ILO Press Campaign


This case demonstrates H&H’s ability to extract the most important and relevant information out of the pool of material in order to accomplish maximum media results worldwide.

In 1999, International Labour Organization — a long-term client of H&H — approached Hoffman & Hoffman about releasing their Key Indicators of the Labour Market 1999 Report.

Based on H&H experience with similar publications, the ILO Report, 300 pages in length and full of tedious statistics, held little interest for the media unless a newsworthy angle could be found and presented to the press in digestible format.

H&H conducted a thorough analysis of the Report and narrowed the focus of the story to the three pages of the publication that focused on total hours spent on a job annually by workers worldwide.

H&H wrote a comprehensive press release explaining the labor trends worldwide based on the figures of the Report, citing working figures from various nations. This specific story created by H&H not only got attention of the media worldwide but it created excellent publicity for the entire ILO KILM Report. Such respected media outlets as The New York Times, The Washington Post, Financial Times, The Wall Street Journal, every U.S. TV network and all major international news wire services ran the story.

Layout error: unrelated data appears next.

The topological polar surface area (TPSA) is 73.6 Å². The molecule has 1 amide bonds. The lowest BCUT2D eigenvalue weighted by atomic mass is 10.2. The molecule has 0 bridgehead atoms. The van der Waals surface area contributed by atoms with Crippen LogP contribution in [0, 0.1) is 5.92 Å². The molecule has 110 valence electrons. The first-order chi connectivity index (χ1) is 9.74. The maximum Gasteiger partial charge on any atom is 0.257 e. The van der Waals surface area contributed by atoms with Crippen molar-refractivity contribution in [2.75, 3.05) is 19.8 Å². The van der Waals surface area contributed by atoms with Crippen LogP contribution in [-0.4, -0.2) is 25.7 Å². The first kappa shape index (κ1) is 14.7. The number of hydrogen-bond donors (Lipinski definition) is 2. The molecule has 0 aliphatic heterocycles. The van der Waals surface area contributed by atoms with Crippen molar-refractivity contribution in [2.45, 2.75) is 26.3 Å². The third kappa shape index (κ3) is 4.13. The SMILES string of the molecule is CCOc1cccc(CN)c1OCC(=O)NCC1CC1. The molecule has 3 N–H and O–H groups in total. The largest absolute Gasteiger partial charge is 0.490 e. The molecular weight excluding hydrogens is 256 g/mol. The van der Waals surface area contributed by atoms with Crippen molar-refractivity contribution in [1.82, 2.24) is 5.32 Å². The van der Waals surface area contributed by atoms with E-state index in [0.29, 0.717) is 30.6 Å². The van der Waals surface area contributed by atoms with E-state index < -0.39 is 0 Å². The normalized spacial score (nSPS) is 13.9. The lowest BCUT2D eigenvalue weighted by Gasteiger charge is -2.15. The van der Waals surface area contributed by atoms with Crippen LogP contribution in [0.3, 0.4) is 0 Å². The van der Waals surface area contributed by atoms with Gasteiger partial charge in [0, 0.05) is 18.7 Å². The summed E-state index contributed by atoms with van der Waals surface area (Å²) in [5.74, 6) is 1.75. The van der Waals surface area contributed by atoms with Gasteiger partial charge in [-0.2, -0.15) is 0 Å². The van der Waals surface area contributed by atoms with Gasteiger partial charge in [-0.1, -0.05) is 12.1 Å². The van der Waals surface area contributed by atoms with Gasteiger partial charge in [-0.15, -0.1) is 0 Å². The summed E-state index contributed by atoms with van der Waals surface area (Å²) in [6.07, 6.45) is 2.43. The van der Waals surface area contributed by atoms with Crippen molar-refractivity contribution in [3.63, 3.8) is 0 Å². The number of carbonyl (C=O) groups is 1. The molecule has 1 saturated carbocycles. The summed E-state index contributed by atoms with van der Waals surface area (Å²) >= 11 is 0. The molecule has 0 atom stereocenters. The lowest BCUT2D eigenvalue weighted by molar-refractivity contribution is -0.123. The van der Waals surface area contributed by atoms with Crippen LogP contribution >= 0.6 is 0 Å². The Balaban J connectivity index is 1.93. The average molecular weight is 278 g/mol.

Press Release Lead:

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…. US workers put in the longest hours on the job in industrialized nations, clocking up nearly 2,000 hours per capita in 1997, the equivalent of almost two working weeks more than their counterparts in Japan where annual hours worked have been gradually declining since 1980, according to a new statistical study of global labor trends published by the International Labor Office (ILO).

The study examines 18 Key Indicators of the Labor Market (KILM), including labor productivity, labor costs, unemployment and underemployment and hours worked. It shows that the US pattern of increasing annual hours worked per person (which totaled 1,966 in 1997 versus 1,883 in 1980, an increase of nearly 4%) runs contrary to a world-wide trend in industrialized countries that has seen hours at work remaining steady or declining in recent years.

The long working hours of US and Japanese workers (whose 1995 total was 1,889 annual hours worked versus 2,121 in 1980, a decline of more than 10%) contrasts most sharply with those of European workers, who are logging progressively fewer hours on the job, particularly in the Scandinavian countries such as Norway and Sweden where hours worked in 1997 were, respectively 1,399 and 1,552 per year… [/sws_white_box]

Category: Press Campaigns